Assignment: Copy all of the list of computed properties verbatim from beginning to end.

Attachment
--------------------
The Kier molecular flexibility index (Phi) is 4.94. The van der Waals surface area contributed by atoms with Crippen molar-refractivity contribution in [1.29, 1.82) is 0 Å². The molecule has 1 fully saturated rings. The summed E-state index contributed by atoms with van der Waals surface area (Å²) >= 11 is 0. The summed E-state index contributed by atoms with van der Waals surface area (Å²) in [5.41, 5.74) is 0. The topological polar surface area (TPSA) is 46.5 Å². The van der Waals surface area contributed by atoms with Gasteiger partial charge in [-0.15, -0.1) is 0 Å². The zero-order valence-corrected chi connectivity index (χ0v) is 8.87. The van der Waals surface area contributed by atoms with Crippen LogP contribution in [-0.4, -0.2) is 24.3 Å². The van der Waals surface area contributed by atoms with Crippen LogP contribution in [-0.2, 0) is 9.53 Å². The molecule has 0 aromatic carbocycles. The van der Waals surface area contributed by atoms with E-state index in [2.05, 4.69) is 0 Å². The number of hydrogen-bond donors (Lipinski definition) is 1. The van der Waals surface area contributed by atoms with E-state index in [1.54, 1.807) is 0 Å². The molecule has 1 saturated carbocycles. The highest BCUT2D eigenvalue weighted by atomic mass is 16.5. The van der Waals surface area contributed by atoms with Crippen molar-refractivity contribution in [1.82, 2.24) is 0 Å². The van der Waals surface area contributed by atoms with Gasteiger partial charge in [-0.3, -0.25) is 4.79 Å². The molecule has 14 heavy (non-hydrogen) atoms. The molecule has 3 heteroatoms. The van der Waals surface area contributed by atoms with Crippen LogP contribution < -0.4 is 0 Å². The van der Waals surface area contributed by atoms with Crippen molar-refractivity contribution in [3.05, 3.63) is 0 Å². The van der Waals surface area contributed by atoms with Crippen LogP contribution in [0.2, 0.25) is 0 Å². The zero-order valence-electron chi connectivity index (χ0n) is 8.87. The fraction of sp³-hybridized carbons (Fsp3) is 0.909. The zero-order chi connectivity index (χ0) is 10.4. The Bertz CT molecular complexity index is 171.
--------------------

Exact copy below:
The Kier molecular flexibility index (Phi) is 4.94. The van der Waals surface area contributed by atoms with Crippen molar-refractivity contribution in [1.29, 1.82) is 0 Å². The molecule has 1 fully saturated rings. The summed E-state index contributed by atoms with van der Waals surface area (Å²) >= 11 is 0. The summed E-state index contributed by atoms with van der Waals surface area (Å²) in [5.41, 5.74) is 0. The topological polar surface area (TPSA) is 46.5 Å². The van der Waals surface area contributed by atoms with Gasteiger partial charge in [-0.15, -0.1) is 0 Å². The zero-order valence-corrected chi connectivity index (χ0v) is 8.87. The van der Waals surface area contributed by atoms with Crippen LogP contribution in [-0.4, -0.2) is 24.3 Å². The van der Waals surface area contributed by atoms with Crippen LogP contribution in [-0.2, 0) is 9.53 Å². The molecule has 0 aromatic carbocycles. The van der Waals surface area contributed by atoms with E-state index in [2.05, 4.69) is 0 Å². The number of hydrogen-bond donors (Lipinski definition) is 1. The van der Waals surface area contributed by atoms with E-state index in [1.54, 1.807) is 0 Å². The molecule has 1 saturated carbocycles. The highest BCUT2D eigenvalue weighted by atomic mass is 16.5. The van der Waals surface area contributed by atoms with Crippen molar-refractivity contribution in [1.82, 2.24) is 0 Å². The van der Waals surface area contributed by atoms with Gasteiger partial charge in [-0.3, -0.25) is 4.79 Å². The molecule has 14 heavy (non-hydrogen) atoms. The molecule has 3 heteroatoms. The van der Waals surface area contributed by atoms with Crippen LogP contribution < -0.4 is 0 Å². The van der Waals surface area contributed by atoms with Crippen molar-refractivity contribution in [3.05, 3.63) is 0 Å². The van der Waals surface area contributed by atoms with Crippen LogP contribution in [0.2, 0.25) is 0 Å². The zero-order valence-electron chi connectivity index (χ0n) is 8.87. The fraction of sp³-hybridized carbons (Fsp3) is 0.909. The zero-order chi connectivity index (χ0) is 10.4. The Bertz CT molecular complexity index is 171.